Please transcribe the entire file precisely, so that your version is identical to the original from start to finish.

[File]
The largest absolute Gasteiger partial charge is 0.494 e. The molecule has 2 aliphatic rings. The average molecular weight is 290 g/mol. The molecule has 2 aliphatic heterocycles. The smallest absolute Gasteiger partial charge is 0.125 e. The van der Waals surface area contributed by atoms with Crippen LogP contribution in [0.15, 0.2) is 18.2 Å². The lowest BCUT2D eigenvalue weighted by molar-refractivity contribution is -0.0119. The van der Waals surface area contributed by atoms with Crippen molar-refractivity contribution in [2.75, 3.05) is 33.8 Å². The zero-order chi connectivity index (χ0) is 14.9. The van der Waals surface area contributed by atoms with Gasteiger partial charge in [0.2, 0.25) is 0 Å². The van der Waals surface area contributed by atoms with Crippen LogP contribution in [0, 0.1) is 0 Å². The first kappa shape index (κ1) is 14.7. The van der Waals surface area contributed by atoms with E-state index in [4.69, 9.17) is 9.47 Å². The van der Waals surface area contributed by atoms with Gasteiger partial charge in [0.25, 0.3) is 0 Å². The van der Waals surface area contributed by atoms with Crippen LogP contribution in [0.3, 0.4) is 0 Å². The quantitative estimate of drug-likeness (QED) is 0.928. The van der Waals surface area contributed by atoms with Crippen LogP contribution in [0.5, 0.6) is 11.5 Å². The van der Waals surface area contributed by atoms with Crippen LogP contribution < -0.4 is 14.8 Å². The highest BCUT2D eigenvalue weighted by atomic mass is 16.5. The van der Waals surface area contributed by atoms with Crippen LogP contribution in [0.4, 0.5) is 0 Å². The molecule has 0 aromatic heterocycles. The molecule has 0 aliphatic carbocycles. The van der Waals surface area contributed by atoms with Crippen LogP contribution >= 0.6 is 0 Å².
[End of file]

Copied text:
The largest absolute Gasteiger partial charge is 0.494 e. The molecule has 2 aliphatic rings. The average molecular weight is 290 g/mol. The molecule has 2 aliphatic heterocycles. The smallest absolute Gasteiger partial charge is 0.125 e. The van der Waals surface area contributed by atoms with Crippen LogP contribution in [0.15, 0.2) is 18.2 Å². The lowest BCUT2D eigenvalue weighted by molar-refractivity contribution is -0.0119. The van der Waals surface area contributed by atoms with Crippen molar-refractivity contribution in [2.75, 3.05) is 33.8 Å². The zero-order chi connectivity index (χ0) is 14.9. The van der Waals surface area contributed by atoms with Gasteiger partial charge in [0.2, 0.25) is 0 Å². The van der Waals surface area contributed by atoms with Crippen LogP contribution in [0, 0.1) is 0 Å². The first kappa shape index (κ1) is 14.7. The van der Waals surface area contributed by atoms with E-state index in [4.69, 9.17) is 9.47 Å². The van der Waals surface area contributed by atoms with Gasteiger partial charge in [0.25, 0.3) is 0 Å². The van der Waals surface area contributed by atoms with Crippen LogP contribution in [0.3, 0.4) is 0 Å². The quantitative estimate of drug-likeness (QED) is 0.928. The van der Waals surface area contributed by atoms with Crippen LogP contribution in [0.5, 0.6) is 11.5 Å². The van der Waals surface area contributed by atoms with Crippen LogP contribution < -0.4 is 14.8 Å². The highest BCUT2D eigenvalue weighted by atomic mass is 16.5. The van der Waals surface area contributed by atoms with Crippen LogP contribution in [0.4, 0.5) is 0 Å². The molecule has 0 aromatic heterocycles. The molecule has 0 aliphatic carbocycles. The van der Waals surface area contributed by atoms with Crippen LogP contribution >= 0.6 is 0 Å².